Sexual Identity

The term sexual identity typically refers to how one thinks of oneself in terms of to whom one is romantically or sexually attracted. Gender identity, sexual orientation and romantic orientation play interconnected roles in a person’s sexual identity. While your sexual identity might match your sexual orientation, this is not always the case. There are endless possibilities for sexual identity, all of which natural expressions of human sexuality. However, questioning or evaluating your sexual identity can be confusing and overwhelming process. If you are working through questions about your sexual identity, a qualified mental health professional can help. Reach out to one of TherapyDen’s sexual identity experts today.

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I help clients reconnect with their healthiest, most authentic sexuality and sexual self.

— Kirsten Cannon, Counselor in Memphis, TN

With the enormous amount of labels that have surfaced over the last few years, finding the right label for yourself can be important. Sexual identity can start from not wanting to have sex at all to being extremely sexual and being okay with either identity and how to love and accept yourself with that.

— Chase Tucker, Licensed Professional Counselor in Lakewood, CO
 

Issues around sexual identity bring up many different thoughts, emotions and reactions. We all have a story around our sexuality. That story influences our way of being in this world. Therapy that is respectful, curious, and open to hearing all that is part of your story of sexuality is a gift to your journey. I believe that there is JOY to be found in this story. There is WONDER and LIFE to be experienced in this journey. This story is yours. YOURS. I can help you in the journey of writing it.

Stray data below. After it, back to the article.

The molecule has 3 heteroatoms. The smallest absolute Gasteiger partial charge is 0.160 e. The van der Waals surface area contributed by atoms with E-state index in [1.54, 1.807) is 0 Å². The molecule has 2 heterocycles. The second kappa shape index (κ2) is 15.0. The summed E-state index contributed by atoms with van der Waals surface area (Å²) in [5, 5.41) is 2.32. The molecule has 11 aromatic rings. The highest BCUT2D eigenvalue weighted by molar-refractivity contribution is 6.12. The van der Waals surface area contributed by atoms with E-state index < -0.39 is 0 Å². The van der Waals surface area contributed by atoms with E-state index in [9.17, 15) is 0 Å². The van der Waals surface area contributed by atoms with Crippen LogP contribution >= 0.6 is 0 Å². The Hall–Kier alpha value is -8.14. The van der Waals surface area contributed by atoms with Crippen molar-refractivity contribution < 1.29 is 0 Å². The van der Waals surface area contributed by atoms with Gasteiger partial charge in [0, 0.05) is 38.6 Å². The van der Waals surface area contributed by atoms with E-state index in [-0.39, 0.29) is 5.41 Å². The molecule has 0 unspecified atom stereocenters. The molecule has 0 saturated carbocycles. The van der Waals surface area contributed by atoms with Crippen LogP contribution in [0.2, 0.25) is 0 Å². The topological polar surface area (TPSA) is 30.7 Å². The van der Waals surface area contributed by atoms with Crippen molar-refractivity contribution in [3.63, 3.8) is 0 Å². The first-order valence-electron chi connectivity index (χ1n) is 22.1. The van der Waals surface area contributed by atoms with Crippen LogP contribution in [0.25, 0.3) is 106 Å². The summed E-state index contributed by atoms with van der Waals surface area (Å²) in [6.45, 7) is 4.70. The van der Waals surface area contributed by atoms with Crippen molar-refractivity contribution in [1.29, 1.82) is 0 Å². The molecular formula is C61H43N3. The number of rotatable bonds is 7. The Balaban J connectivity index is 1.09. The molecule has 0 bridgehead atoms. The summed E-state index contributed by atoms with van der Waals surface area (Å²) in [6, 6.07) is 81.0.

— Emily Stone, Licensed Marriage & Family Therapist in Austin, TX

In a world where sex is simultaneously shamed and commodified, there's a lot of messages to sort through to get to the roots of your own thoughts and feelings about sex. Sexuality is often that final frontier of emotional wellness that people don't ask about and yet it is so integral to feeling whole, grounded, and truly seen. It is an extremely courageous act to explore your own sexuality, but it is needed and soulful work in service of having the relationships you want and deserve.

— Lou Sanfillipo, Licensed Clinical Social Worker in Hyattsville, MD
 

I take a Sex-Positive approach, and can help you explore issues related to sexuality and gender. I have experience helping clients with the coming out process, and learning to accept and embrace their sexuality. I am LGBTQIA+ affirming, and have with extensive training in sex therapy, including working with concerns around sexual identity. I am also Kink-aware and Poly/Ethical-non-monogamy friendly. By living an authentic life, you open up the door for greater joy and intimacy in your life.

— Meghan Cleveland, Licensed Marriage & Family Therapist in Santa Monica, CA

A client's sexuality is a key component in many relational and individual issues. Whether you identify as lesbian, gay, straight, bi, trans, queer, asexual or any variation thereof, your sexuality is a major factor in determining your preferences and sexual behaviors. Sexuality is about your sexual identity, about the gender roles you carry with you, and the "scripts" you learned from family, religion, society and significant others. All of these factors have contributed to your understanding of sexual expression. Sometimes, these interconnecting parts do not fit well together and can cause distress in your life. I believe one of my primary roles is to help you find out how to rework pieces of your sexual identity, your social conditioning and your sexual preferences so that you can feel integrated and content in your experience of your sexuality.